Traditional party politics was turned on its head earlier this month when a group of House Democrats proposed a balanced budget constitutional amendment. Congressman Ben McAdams’ measure would prohibit Congress from spending more than it receives in a given year. Additionally, it requires that the president’s budget proposals sent to Congress balance out revenues and expenditures.

Given the failures of previous balanced budget amendments, few people expect this to materialize. Constitutional amendments are tough to pass: both the House and Senate must approve with two-thirds majorities, and 38 out of the 50 states must ratify. But even if McAdams’ legislation were to become law, the country’s near-limitless dedication to military intervention would render it completely ineffective. That is because it contains two key exceptions.

First, the balanced budget rule will not apply if the economy is in a recession. Specifically, if GDP shrinks during two consecutive quarters in the current or previous fiscal year, or if the unemployment rate is higher than 7 percent for two consecutive months or longer, the budget may go into deficit.

The rule will also not apply if a declaration of war is in effect, or if the United States “is engaged in military conflict which causes an imminent and serious military threat to national security.” (Majorities of the House and Senate must agree that such a threat exists for the exception to apply.)

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While both exceptions seem reasonable on a surface level, America’s approach to foreign intervention would make the wartime exception the rule. The United States has been involved in a significant military conflict for roughly 225 years out of its 242-year history, including every year since 2001.

And it’s hard to find a military conflict the U.S. has fought in which it didn’t argue that it was in the interest of national security. President Donald Trump has promised to “stop endless wars” and bring the troops home, but he has increased America’s military presence in the Middle East since taking office. Most recently, he vetoed the War Powers Resolution, a bipartisan attempt to halt support for Saudi Arabia’s bombing campaign in Yemen due to the grave humanitarian crisis that the Saudis have caused there. Trump wrote that pulling support would endanger “the lives of American citizens.” The U.S. also remains involved in conflicts in Afghanistan, Pakistan, Iraq, and Somalia.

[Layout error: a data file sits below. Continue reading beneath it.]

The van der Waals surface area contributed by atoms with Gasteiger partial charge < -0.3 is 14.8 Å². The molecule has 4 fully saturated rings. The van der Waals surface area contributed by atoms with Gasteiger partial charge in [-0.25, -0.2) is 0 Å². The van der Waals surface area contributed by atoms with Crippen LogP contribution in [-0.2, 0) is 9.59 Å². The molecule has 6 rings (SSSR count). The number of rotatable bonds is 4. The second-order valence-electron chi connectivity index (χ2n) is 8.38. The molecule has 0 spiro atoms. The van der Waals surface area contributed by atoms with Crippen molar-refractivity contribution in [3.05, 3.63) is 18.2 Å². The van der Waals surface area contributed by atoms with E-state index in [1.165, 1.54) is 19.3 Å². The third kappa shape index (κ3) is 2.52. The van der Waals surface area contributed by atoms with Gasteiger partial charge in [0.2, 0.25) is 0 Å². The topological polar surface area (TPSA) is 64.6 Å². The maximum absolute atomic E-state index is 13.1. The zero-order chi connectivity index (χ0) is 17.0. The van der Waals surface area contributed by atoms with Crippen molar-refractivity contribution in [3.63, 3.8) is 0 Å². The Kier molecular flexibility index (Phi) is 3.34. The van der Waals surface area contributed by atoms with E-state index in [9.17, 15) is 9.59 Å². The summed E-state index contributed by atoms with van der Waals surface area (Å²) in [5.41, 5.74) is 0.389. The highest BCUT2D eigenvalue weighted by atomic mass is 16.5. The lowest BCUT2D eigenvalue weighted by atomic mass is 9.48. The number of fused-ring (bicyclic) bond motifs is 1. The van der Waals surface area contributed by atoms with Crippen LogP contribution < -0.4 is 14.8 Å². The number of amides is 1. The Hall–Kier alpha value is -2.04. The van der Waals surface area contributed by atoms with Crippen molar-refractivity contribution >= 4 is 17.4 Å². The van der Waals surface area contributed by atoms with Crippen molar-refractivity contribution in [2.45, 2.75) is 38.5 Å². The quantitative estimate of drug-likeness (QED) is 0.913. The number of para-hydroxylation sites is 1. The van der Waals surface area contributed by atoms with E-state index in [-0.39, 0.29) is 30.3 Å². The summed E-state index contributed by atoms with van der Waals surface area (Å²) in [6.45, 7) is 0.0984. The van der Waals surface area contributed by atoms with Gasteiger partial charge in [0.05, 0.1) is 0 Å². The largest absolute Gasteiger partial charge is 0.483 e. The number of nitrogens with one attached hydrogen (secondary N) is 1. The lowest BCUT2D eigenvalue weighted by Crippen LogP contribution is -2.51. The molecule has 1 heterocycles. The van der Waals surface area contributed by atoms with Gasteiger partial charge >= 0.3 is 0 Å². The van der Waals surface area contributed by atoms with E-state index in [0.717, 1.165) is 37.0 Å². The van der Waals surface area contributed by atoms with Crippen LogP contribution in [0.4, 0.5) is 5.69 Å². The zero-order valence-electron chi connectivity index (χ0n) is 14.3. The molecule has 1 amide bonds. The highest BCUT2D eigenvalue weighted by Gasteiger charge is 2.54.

So current policy would likely nullify the balanced budget amendment as soon as it became law. And once that happened, it would probably never take effect—U.S. involvement in military conflicts has only increased since the end of the Cold War. So long as they’re justified by Congress as being in the security interests of American citizens—as they so often are—the United States never will be held to this balanced budget amendment, making it largely symbolic and ineffective.

And even if it did take effect, America’s interventionist military policies would make it difficult to enforce. For instance, if a major war were to break out between the United States and a foe like China, North Korea, or Russia, Congress would, of course, want some budget flexibility to respond quickly. Given how often the security of American citizens is invoked to defend intervention, legislating specific parameters for allowing military force would be a tall order. To be effective, then, any rule for fiscal restraint would require the Pentagon to be much more selective about monitoring and allocating its resources.

The tug of war between balanced budgets and military expansion is reflective of a broader ongoing conflict between fiscal responsibility and military spending. Defense appropriations have helped drive soaring deficits throughout U.S. history. The Government Accountability Office recently identified defense as the biggest discretionary spending source contributing to our mounting debt.

The Department of Defense has been hawkish about protecting its budget for years. It failed its first-ever audit, released in December, unable to account for billions of dollars in assets.

The Defense Department also didn’t publicize an estimate of how much money it could have saved by eliminating inefficiencies. A 2015 internal study revealed a “clear path” for the Pentagon to improve its administration, saving $125 billion over five years without reducing personnel. Yet defense officials worried Congress would see this as an opportunity to cut their budget, so the Pentagon imposed secrecy restrictions on the study, and a public summary of the report was removed from a government website.

Defense is hardly the only spending area where streamlining is needed, and more tax revenue is also necessary to arrest the rapidly rising debt. But if America is going to become fiscally responsible, it must end its addiction to war.

John Kristof is a policy analyst based in Indianapolis and a contributor for Young Voices, writing frequently on fiscal and other economic issues. Follow him on Twitter @jmkristof.